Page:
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Bringing an "SEL Lens" Into Teacher Preparation: Second-Year Evaluation Outcomes

Fri, April 28, 12:25 to 1:55pm, Grand Hyatt San Antonio, Fourth Floor, Texas Ballroom Salon E


This paper provides findings from the second of a three-year implementation and evaluation study (known for the purposes of this proposal as Project SEDTL) within a large state university’s 5th year Multiple Subject Teacher Credential program. The project is distinguished by its focus on developing strategies that integrate the Social-Emotional Dimensions of Teaching and Learning (SEDTL) into the course/field experiences rather than using a separate SEL program. Project SEDTL develops candidates’ ability to use an “SEL lens” as part of their teaching practice.

The four questions guiding the evaluation were:
1) To what extent do teacher candidates demonstrate increased SEDTL content knowledge?
2) To what extent have teacher candidates and graduates incorporated SEDTL strategies in their practice?
3) How are cooperating teachers incorporating SEDTL strategies in their practice?
4) How are university supervisors in the education department at SJSU incorporating SEDTL strategies into their teaching/coaching?

Perspective/Theoretical Framework
There is an urgent need, but minimal attention paid (Schonert-Reichl, 2015) to preparing teacher candidates who can respond to students facing ever-increasing stress and expectations in a rapidly changing world (Mercury News, July 19, 2016). SEL, which supports students’ academic achievement and fosters their ability to thrive, is defined as a process through which “children enhance/their ability to integrate thinking, feeling, and behaving to achieve important life tasks.” (Zins et al., 2004). Teachers help promote the social and emotional learning skills students need to be college and career ready...” (National Governors Association Center for Best Practices and Council of Chief State School Officers (CCSSO), 2010a; NGA Center & CCSSO, 2010b). Durlak et al ( 2011) state that SEL improve(s) students’ social-emotional skills, attitudes about self and others, connection to school, and positive social behavior; and reduce(s) conduct problems and emotional distress and improve(s) students’ achievement. Students with strong SEL skills are resilient, self-aware, and socially competent. (Elias,1997; Zins et al. 2004). Further, teachers recognize the importance of targeting these skills in schools (Civic Enterprises et al, 2013).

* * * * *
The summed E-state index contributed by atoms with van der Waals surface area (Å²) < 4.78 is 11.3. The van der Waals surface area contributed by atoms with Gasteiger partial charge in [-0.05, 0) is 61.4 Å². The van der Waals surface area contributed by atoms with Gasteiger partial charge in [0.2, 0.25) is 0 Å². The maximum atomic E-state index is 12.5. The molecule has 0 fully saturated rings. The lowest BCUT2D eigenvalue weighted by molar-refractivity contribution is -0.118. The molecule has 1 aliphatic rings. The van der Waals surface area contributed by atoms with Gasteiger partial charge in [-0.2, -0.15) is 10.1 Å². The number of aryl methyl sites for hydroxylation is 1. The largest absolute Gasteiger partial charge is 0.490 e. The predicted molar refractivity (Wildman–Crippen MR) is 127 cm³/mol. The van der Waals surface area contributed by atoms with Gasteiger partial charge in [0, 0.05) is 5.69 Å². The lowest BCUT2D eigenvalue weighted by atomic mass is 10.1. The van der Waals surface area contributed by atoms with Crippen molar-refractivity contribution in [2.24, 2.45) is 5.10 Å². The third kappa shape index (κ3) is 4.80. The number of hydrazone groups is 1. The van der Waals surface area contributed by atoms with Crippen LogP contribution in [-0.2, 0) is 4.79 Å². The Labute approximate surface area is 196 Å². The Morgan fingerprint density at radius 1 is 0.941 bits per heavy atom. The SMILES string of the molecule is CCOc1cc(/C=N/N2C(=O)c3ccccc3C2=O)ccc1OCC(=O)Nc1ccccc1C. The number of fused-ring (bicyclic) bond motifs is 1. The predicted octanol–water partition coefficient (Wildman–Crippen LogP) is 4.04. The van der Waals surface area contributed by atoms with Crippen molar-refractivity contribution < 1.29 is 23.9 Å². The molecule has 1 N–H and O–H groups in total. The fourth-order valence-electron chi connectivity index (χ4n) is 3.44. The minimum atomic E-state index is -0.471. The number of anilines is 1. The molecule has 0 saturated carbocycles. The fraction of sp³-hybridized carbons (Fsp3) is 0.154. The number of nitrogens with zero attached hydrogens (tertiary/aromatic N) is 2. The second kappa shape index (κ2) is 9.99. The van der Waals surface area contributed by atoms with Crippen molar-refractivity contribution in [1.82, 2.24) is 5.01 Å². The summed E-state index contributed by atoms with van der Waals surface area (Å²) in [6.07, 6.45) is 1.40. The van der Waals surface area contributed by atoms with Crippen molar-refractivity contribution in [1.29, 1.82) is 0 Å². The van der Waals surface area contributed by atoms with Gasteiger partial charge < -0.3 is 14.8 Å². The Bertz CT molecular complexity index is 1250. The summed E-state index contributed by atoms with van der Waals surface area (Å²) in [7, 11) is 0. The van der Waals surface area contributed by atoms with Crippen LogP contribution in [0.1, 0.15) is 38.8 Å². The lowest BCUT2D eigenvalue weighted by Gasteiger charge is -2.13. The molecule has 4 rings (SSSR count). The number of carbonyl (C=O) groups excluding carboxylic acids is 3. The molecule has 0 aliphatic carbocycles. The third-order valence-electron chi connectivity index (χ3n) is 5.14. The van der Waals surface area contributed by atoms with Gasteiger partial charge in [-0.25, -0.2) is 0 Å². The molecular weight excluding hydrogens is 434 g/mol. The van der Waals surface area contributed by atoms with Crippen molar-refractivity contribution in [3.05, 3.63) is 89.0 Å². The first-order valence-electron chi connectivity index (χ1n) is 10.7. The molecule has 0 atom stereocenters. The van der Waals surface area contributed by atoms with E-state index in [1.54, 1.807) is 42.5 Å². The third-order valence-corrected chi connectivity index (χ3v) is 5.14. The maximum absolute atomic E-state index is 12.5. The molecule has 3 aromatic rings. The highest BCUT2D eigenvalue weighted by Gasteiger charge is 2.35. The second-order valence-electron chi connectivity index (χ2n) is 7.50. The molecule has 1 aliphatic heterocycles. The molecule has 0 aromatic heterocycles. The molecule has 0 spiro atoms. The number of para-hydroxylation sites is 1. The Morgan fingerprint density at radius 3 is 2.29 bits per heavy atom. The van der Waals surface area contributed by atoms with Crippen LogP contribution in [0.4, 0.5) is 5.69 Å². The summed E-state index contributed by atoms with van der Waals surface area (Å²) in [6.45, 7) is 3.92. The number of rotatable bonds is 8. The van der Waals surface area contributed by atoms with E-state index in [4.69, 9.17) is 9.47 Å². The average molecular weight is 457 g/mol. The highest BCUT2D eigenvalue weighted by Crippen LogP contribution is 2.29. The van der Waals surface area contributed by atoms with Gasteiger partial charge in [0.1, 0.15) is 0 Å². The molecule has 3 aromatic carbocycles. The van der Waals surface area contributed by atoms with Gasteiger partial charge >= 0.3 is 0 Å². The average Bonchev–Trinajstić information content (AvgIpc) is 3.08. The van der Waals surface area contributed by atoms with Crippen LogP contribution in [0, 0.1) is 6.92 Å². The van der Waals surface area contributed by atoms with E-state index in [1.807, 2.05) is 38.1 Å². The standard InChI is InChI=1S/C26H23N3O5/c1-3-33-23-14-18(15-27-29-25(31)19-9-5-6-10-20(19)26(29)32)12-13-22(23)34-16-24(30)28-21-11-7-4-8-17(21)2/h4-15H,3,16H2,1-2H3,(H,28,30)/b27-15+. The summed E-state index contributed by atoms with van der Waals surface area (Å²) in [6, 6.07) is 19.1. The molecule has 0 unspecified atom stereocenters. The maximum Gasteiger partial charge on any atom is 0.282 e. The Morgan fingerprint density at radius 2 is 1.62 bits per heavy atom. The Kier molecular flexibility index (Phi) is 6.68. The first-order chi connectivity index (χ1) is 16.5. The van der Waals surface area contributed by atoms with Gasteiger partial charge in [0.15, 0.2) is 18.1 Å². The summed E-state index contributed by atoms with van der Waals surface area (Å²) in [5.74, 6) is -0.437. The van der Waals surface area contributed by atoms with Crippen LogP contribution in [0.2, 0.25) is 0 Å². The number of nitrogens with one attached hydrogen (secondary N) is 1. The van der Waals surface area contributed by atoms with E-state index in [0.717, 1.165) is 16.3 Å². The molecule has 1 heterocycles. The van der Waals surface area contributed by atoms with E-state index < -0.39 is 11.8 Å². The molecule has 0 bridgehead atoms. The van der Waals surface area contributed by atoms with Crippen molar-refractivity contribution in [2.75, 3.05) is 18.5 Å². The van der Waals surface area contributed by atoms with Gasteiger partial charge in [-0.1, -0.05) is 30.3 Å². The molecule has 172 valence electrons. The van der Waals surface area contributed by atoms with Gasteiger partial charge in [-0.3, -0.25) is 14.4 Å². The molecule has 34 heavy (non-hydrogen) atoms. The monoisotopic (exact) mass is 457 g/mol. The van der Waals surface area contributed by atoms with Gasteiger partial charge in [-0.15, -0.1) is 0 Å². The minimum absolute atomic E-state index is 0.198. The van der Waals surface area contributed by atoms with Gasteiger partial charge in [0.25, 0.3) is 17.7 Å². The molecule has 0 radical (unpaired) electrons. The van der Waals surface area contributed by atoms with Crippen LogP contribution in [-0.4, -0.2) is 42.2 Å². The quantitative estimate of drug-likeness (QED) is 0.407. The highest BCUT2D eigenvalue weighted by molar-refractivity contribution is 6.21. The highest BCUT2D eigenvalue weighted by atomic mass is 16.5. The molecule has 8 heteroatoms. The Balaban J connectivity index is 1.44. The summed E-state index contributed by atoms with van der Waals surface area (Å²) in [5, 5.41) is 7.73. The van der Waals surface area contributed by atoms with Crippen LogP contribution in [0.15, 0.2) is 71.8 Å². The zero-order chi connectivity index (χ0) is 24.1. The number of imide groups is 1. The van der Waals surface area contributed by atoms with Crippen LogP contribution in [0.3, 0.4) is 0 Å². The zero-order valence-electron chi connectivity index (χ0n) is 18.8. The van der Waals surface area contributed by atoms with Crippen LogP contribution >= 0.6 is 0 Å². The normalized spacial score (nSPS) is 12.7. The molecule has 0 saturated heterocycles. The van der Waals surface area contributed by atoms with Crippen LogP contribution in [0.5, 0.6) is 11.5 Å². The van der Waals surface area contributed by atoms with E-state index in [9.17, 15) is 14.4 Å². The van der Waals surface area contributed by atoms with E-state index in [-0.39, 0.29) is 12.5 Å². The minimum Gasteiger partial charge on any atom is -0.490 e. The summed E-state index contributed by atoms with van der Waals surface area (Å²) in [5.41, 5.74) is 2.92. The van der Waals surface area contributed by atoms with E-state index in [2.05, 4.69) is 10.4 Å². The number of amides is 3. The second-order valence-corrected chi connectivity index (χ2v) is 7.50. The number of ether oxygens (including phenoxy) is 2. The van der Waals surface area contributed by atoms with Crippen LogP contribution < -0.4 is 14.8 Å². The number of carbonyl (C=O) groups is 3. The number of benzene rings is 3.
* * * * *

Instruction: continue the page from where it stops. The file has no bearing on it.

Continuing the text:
Method/Data Sources
WestEd conducted several data collection activities to address the questions guiding this evaluation and worked collaboratively with the Project Director and Assistant Director in the development of the data collection instruments. Data collection included teacher candidate pre and post program surveys; teacher candidate focus group; cooperating teacher pre and post surveys; cooperating teacher focus group; university supervisor focus group; and review of archival data.

Results/Scholarly Significance

Findings included:
1. Candidates understanding importance of social-emotional learning skills in teaching, and wanting to incorporate them in lesson planning and implementation.
2. The importance and power of SEL professional development for cooperating teachers
3. The importance of providing teacher candidates with modeling, practice and feedback of specific SEL-informed practices that support their desire to use an SEL lens in their practice.

As states begin to adopt teacher performance standards that include SEL s, teacher educators need a roadmap to incorporate these skills into their programs and means of gathering data on the effectiveness of their efforts. This implementation and evaluation effort will support other programs’ efforts.


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